liquidity prospects improve
WHISTLER, B.C. - Participants at the opening session of Canada's Fifth Annual Asset Securitization Forum 2002 held here last week called CMBS the next big asset class in Canada. Also, during several of the panels devoted to the topic, it was noted that CMBS volume, as well as deal size, will increase going forward.
New entrants are expected to surface in the market - not only on the issuer side, but also from the emerging local B-piece investor base. As seen in Sun Life's Mansfield Trust transaction last year, some of the B-pieces in completed CMBS transactions have already been sold to Canadian investors, demonstrating the increased appetite for the product. Attendees said that there are currently two emerging Canadian B-piece buyers.
Before the IOs in the Mansfield transaction were placed, Nancy Yewen, a senior investment officer at Sun Life, said she was told that Canadian investors simply were not interested in the market. At the same time, she was receiving indications of interest in the product. Yewen noted, however, that her firm had looked for a passive investor because they had wanted to retain the servicing in the deal.
One challenge for Canadian B-note buyers is that they lack the necessary servicer expertise, according to speakers during the "CMBS 201" panel. An investment banker stated that a way around this is to select an approved special servicer and then sub-contract work to the B-buyer, who, in turn, must be approved by the special servicer. By doing this, the special servicer will be responsible for the actual servicing, while leveraging the Canadian investor's local knowledge and expertise.
Despite increased interest, the appetite for this product is still limited, as Canadian investors tend to be risk-averse, said Ken Toten, managing director in CMBS at Coventree Capital Group Inc. Furthermore, unlike the U.S., there is really no private-placement market in Canada that can provide a bid for these B pieces, hence there is some reliance on U.S. investors to fill in the gap. GMAC Institutional Advisors has been a buyer of B notes in Canadian CMBS transactions, for example.
"We understood that there was a lack of liquidity for the B-piece," said Michael O'Meara from GMACIA. However, O'Meara said that there were several factors that motivated them to go ahead and buy the B notes in Canadian CMBS deals.
The primary motivation was the fact that originators in Canada have very disciplined underwriting practices compared to their counterparts in the U.S. Also, the structures have less leverage and shorter amortization. Some loans actually have full recourse, O'Meara added, which means that they are secured by real property. Full recourse loans have a lower probability of default, as borrowers will go to great lengths not to put their non-pledged assets at risk.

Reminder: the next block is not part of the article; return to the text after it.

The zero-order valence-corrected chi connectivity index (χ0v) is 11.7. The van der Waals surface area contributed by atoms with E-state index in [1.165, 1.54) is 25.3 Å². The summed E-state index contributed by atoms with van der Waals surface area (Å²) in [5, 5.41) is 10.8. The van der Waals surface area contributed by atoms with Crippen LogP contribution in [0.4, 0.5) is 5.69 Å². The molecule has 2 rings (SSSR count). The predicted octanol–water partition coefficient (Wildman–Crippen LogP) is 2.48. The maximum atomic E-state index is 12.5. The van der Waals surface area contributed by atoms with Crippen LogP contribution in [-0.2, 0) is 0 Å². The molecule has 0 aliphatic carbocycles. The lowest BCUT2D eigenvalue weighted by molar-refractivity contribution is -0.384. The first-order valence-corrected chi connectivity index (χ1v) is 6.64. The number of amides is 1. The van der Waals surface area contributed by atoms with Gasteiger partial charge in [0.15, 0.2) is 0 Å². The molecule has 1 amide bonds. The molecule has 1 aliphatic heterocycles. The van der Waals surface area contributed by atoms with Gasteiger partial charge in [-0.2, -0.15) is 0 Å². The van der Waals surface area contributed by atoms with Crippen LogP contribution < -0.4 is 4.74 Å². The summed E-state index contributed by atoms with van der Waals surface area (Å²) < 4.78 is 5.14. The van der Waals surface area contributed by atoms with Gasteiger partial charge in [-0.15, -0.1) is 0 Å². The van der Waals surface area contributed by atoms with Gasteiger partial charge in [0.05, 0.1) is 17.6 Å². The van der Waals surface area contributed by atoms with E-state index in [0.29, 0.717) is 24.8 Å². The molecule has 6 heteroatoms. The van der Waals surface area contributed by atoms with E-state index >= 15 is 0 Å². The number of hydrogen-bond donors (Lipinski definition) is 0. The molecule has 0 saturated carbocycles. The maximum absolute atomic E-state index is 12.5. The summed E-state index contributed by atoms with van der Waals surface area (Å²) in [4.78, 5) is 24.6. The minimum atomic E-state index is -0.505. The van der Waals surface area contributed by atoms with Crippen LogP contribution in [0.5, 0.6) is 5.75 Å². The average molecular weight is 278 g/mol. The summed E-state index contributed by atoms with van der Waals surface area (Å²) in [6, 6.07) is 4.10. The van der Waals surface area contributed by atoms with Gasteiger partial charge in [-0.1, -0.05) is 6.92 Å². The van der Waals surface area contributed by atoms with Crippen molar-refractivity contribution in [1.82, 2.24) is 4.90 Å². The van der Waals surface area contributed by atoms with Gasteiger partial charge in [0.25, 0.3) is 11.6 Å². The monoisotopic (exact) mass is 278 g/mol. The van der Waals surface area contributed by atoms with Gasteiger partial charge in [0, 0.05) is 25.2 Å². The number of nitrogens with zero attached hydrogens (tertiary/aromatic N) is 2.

O'Meara warns, however, that as more originators come into the market and increase competition, these qualities may diminish - something that is already happening in the U.S. This would lessen the attractiveness of Canadian B-piece collateral.
Canadian CMBS volume is predicted to grow by 30% to 50% going forward, with this year's volume pegged at about $2 billion, topping last year's showing of $1.6 billion. One of the proponents of this growth, Merrill Lynch, expects its next deals to be larger than its previous transactions. Having had its last three deals oversubscribed, the firm, which is planning to come to market twice more this year, wants to up it deal sizes to the $350 to $400 million range.
Liquidity in the marketplace is improving as new issuers have entered the Canadian CMBS arena. In February, GE Capital launched its new Canadian CMBS conduit program. On the horizon are new issuers, specifically from the insurance arena, following Sun Life's lead.
Some observers said that they are hoping Manulife Financial will eventually bring a term offering. The firm brought the first CMBS in Canada through Life Mortgage Trust, and has two existing commercial paper CMBS programs.
All told, liquidity in the Canadian CMBS marketplace is also being helped by the emergence of new structures, such as CDP Capital's A/B vehicle - the first such structure in the country.
In terms of CMBS secondary market activity, investors said that the market is not "terribly liquid." Though liquidity is adequate at the triple-A level, it becomes "very poor" for the lower-rated bonds. This is why investors would welcome larger deals. Panelists added that issuers need to be more aware of how much paper they have out in the market.